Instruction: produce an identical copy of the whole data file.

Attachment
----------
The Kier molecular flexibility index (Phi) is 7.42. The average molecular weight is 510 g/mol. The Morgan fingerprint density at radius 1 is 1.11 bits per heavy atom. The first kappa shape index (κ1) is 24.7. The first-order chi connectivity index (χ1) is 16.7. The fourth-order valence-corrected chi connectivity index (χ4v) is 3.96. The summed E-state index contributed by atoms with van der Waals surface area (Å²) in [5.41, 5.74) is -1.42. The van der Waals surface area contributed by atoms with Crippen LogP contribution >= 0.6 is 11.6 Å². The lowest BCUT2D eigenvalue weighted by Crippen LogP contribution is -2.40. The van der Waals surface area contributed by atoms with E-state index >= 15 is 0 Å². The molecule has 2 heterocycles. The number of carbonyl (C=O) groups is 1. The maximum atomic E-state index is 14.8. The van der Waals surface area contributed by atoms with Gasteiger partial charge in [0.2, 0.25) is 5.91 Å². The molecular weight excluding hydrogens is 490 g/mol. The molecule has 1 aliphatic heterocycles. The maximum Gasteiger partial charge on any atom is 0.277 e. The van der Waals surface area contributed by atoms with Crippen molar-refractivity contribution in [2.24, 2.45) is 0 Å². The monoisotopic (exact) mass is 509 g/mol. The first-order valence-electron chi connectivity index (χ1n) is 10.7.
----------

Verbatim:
The Kier molecular flexibility index (Phi) is 7.42. The average molecular weight is 510 g/mol. The Morgan fingerprint density at radius 1 is 1.11 bits per heavy atom. The first kappa shape index (κ1) is 24.7. The first-order chi connectivity index (χ1) is 16.7. The fourth-order valence-corrected chi connectivity index (χ4v) is 3.96. The summed E-state index contributed by atoms with van der Waals surface area (Å²) in [5.41, 5.74) is -1.42. The van der Waals surface area contributed by atoms with Crippen LogP contribution >= 0.6 is 11.6 Å². The lowest BCUT2D eigenvalue weighted by Crippen LogP contribution is -2.40. The van der Waals surface area contributed by atoms with E-state index >= 15 is 0 Å². The molecule has 2 heterocycles. The number of carbonyl (C=O) groups is 1. The maximum atomic E-state index is 14.8. The van der Waals surface area contributed by atoms with Gasteiger partial charge in [0.2, 0.25) is 5.91 Å². The molecular weight excluding hydrogens is 490 g/mol. The molecule has 1 aliphatic heterocycles. The maximum Gasteiger partial charge on any atom is 0.277 e. The van der Waals surface area contributed by atoms with Crippen molar-refractivity contribution in [2.24, 2.45) is 0 Å². The monoisotopic (exact) mass is 509 g/mol. The first-order valence-electron chi connectivity index (χ1n) is 10.7.